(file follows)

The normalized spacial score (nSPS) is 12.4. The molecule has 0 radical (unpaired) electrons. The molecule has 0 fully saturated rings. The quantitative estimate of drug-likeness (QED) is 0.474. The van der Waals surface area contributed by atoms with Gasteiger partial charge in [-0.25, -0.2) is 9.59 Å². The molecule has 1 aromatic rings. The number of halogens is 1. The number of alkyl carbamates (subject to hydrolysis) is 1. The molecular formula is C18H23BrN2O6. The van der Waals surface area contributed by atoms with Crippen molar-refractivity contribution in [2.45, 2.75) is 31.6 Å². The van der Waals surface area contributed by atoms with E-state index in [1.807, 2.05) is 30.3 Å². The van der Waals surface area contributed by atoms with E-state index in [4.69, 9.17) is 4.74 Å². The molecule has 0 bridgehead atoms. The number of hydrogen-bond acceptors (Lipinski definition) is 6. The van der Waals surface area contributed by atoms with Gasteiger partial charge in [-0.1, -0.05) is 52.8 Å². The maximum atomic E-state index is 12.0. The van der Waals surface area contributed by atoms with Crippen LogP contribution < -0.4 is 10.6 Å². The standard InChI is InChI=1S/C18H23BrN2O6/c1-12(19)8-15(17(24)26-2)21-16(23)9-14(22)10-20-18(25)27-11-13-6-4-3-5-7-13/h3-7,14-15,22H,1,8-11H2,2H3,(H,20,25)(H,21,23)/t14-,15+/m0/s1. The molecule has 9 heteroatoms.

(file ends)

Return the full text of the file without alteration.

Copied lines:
The normalized spacial score (nSPS) is 12.4. The molecule has 0 radical (unpaired) electrons. The molecule has 0 fully saturated rings. The quantitative estimate of drug-likeness (QED) is 0.474. The van der Waals surface area contributed by atoms with Gasteiger partial charge in [-0.25, -0.2) is 9.59 Å². The molecule has 1 aromatic rings. The number of halogens is 1. The number of alkyl carbamates (subject to hydrolysis) is 1. The molecular formula is C18H23BrN2O6. The van der Waals surface area contributed by atoms with Crippen molar-refractivity contribution in [2.45, 2.75) is 31.6 Å². The van der Waals surface area contributed by atoms with E-state index in [1.807, 2.05) is 30.3 Å². The van der Waals surface area contributed by atoms with E-state index in [4.69, 9.17) is 4.74 Å². The molecule has 0 bridgehead atoms. The number of hydrogen-bond acceptors (Lipinski definition) is 6. The van der Waals surface area contributed by atoms with Gasteiger partial charge in [-0.1, -0.05) is 52.8 Å². The maximum atomic E-state index is 12.0. The van der Waals surface area contributed by atoms with Crippen LogP contribution < -0.4 is 10.6 Å². The standard InChI is InChI=1S/C18H23BrN2O6/c1-12(19)8-15(17(24)26-2)21-16(23)9-14(22)10-20-18(25)27-11-13-6-4-3-5-7-13/h3-7,14-15,22H,1,8-11H2,2H3,(H,20,25)(H,21,23)/t14-,15+/m0/s1. The molecule has 9 heteroatoms.